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I have a bluetooth HC05 module on a breakoutboard w/pins for STATE/RX/TX/GND/+5V/EN.

Some tutorials say I need to use a voltage divider with 2 resistors, like these tutorials - http://www.martyncurrey.com/arduino-with-hc-05-bluetooth-module-in-slave-mode/

Others say I don't - https://alselectro.wordpress.com/2014/10/21/bluetooth-hc05-how-to-pair-two-modules/

(I only posted 2 tutorials but there's many others..)

I am using it without a voltage divider, and it appears to be working fine. Do I need to use a voltage divider? Why do some say to use it, and others not? Thanks!

edit - hc05 baud rate is 9600, it's being used to transmit very little data.

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    \$\begingroup\$ You better read the specs about the TX/RX pins on both your arduino and the HC05 and see if they can work in the range 3.3-5v. If they can't - the guys who use without voltage divider are wrong, and potentially going to break their HW.. \$\endgroup\$ – Eugene Sh. Aug 22 '16 at 18:29
  • \$\begingroup\$ Yes, the breakout board the hc05 uses can be powered w/5V. And I'm not using an arduino, I'm using a tty cable and communicating through my PC (although eventually I will use arduino). Are you saying even if I powered the hc05 breakout board w/5V I still need a voltage divider? \$\endgroup\$ – WOnderingWhy Aug 22 '16 at 18:34
  • \$\begingroup\$ It's not about power, but about the signal levels on the interface pins \$\endgroup\$ – Eugene Sh. Aug 22 '16 at 19:39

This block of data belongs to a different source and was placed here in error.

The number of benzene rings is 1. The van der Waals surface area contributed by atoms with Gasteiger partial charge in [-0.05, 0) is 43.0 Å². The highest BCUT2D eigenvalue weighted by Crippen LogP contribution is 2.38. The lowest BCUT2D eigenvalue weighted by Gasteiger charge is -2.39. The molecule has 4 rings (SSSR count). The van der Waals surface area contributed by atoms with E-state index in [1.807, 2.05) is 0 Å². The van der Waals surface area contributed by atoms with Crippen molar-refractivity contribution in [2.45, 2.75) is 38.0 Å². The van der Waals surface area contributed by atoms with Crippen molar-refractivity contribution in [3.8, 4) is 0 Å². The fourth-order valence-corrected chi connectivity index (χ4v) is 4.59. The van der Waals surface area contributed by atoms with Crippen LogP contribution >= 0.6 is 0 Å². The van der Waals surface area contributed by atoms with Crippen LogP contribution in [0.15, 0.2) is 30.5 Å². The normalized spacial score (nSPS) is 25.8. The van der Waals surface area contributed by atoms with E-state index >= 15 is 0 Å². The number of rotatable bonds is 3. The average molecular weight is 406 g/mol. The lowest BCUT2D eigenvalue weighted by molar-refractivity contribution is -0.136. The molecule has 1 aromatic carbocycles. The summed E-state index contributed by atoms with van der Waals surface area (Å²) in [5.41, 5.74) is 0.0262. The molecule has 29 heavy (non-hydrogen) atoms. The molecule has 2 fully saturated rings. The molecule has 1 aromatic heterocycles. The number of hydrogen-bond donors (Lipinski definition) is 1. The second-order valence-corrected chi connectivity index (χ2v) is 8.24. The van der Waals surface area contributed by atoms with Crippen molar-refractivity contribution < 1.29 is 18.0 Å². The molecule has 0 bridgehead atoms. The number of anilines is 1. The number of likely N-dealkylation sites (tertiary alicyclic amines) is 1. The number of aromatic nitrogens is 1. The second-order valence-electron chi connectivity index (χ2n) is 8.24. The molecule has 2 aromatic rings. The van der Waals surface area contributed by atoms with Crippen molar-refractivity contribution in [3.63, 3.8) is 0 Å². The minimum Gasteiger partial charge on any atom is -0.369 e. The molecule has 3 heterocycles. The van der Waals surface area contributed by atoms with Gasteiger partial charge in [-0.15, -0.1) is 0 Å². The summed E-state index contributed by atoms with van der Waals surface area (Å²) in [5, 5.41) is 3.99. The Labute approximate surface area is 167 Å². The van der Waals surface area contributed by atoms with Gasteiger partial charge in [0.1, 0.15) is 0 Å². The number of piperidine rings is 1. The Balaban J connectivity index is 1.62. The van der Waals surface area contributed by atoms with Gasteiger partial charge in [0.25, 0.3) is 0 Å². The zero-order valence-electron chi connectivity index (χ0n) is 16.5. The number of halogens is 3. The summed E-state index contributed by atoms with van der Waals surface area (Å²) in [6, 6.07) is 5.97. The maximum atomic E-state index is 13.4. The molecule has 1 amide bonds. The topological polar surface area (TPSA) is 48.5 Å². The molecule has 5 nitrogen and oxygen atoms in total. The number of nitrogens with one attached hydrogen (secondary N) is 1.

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It looks they do that as a simple form of level shifting between 5V and 3.3V. If you have a device with 5V tolerant inputs, you don't need to do anything special. Check your data sheet for details on what is supported -- it's usually a nice selling point for 3.3V devices and is often called out on the first page / marketing material.

Check out the tips here in Chapter 8: http://ww1.microchip.com/downloads/en/DeviceDoc/01146B.pdf for more ways of doing level conversion.

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  • \$\begingroup\$ Yes the hc05 supports and I power it w/5v, but in those tutorials I posted it's being powered w/5v too and they still use a voltage divider. Does not using a voltage divider make it consume more battery or something? \$\endgroup\$ – WOnderingWhy Aug 22 '16 at 18:31
  • \$\begingroup\$ It's not the HC-05 that matters, it's what what you connect it too. If you mate it to a 3.3V-tolerant micro, you need to level shift. \$\endgroup\$ – Krunal Desai Aug 22 '16 at 18:32
  • \$\begingroup\$ I don't know if you've worked with the hc05 breakoutboard as shown in those tutorials, but the chip is on a breakoutboard. The breakoutboard has some kind of voltage converter, allowing 5v's for a normally 3.3v only chip. The breakout board is being powered w/5v.... is that clear? \$\endgroup\$ – WOnderingWhy Aug 22 '16 at 18:37
  • \$\begingroup\$ Got it -- the tutorials are worried in the other direction, about the Arduino 5V I/O affecting the 3.3V I/O on the HC-05. In this case, the only time you need to be concerned is if the device outputting into the HC-05 is not 3.3V. \$\endgroup\$ – Krunal Desai Aug 22 '16 at 18:39
  • \$\begingroup\$ OK, so lets say my arduino is powered w/3.3V and the hc05 breakoutboard powered w/5v (or vice versa) - if I understand right - then I have to use a voltage divider on the UART? However, if both my arduino board & hc05 breakoutboard are powered w/5v, then I can connect the rx/tx lines directly to each other w/no additional resistors/voltage dividers, and no negative side effects? This isn't going to make it consume more battery or anything like that? \$\endgroup\$ – WOnderingWhy Aug 22 '16 at 18:43

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